Some people think it’s evil sounding,” explains Brainiac guitarist John Schmersal of his band’s inspired lunacy. “But I feel it has a comic edge as well. I picture cartoons when I hear our music.
Beginning with two 7-inches and their debut LP Smack Bunny Baby, Brainiac contoured a fully-realized manifesto with songs that were as propulsively snappy as they were weird. Evolving into an even stranger beast with their latest, Bonsai Superstar, they often smear the vocals to indecipherable levels, and interweave transistor-radio mindwarps and crackling abrasions within the album’s pop-punk sabotage. “The drugs we’re doing are different now,” laughs Schmersal, who joined the band after Smack. “They pretty much recorded the first record live and applied the same basic mix to every song,” he continues. “We wrote and recorded Bonsai in a three to four month time span, and it was our intention to fuck around on it a little more.”
Brainiac was spawned in Dayton, Ohio, when guitarist/vocalist/Moog abuser Timmy Taylor and bassist Juan Monasterio began searching for a fresh aesthetic. “They started going to pawnshops and buying all these weird gadgets and noisemakers — odd guitars, Moogs and stuff — and it kinda just went from there.” Schmersal finds the Ohio connection dubious, especially when Devo (with whom the band is often aligned) is mentioned. “We’re a lot more furious of a band than they were, a lot jerkier,” he notes.
He is even more ambivalent about the recent lauding of Dayton as the next Seattle because he would hate to think that any town would turn into that. “There are great bands in Dayton, which comes from boredom. But there’s great bands in every city we play.”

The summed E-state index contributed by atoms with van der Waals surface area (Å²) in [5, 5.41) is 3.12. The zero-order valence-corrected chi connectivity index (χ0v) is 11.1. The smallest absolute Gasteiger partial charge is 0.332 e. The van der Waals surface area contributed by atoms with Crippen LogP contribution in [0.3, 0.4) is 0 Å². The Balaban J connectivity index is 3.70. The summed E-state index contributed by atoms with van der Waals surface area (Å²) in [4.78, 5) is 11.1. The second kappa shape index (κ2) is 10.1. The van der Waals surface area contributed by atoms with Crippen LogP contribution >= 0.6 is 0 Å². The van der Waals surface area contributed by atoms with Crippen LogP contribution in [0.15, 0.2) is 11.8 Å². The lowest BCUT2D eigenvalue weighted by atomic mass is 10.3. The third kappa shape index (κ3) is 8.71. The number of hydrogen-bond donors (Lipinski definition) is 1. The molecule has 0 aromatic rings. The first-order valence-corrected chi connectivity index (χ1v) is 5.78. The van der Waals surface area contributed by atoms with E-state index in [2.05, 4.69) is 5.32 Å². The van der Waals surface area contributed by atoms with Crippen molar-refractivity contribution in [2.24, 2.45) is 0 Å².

When asked about the band’s giddy affection for the Moog, Schmersal replies, “The old Moogs are basically just knobs and switches, and they have more sci-fi type parameters. In fact, Timmy often sings through a Stoma that was invented by Robert Moog for people with speech impediments.” Brainiac’s bite is further sharpened by their manic guitar interplay, which maintains a legible trajectory despite its dissonance. “When I got into college I would detune my guitar to confuse my fingers, plus it was easier to create sounds I wasn’t familiar with that way,” Schmersal elaborates. “We don’t really play in standard tunings at all anymore.”
Various major labels have begun to sniff at the band’s heels, but Schmersal remains satisfied with their current home at Grass Records. “We’re not anti-major label, but we’re not in the position to get the type of deal that would make it worth it to sign with one. We’re having a great time, and the music supports itself.” At the same time, he’s unimpressed by the alternative rubric and its accompanying conceit, noting that the band has recently been criticized by some for being too fashion-conscious.
“A lot of bands are so conservative now, and dressing down is part of their statement. We decided if we were going to be pimping, Bonsai would be the record to pimp for. We perform in every sense of the word.”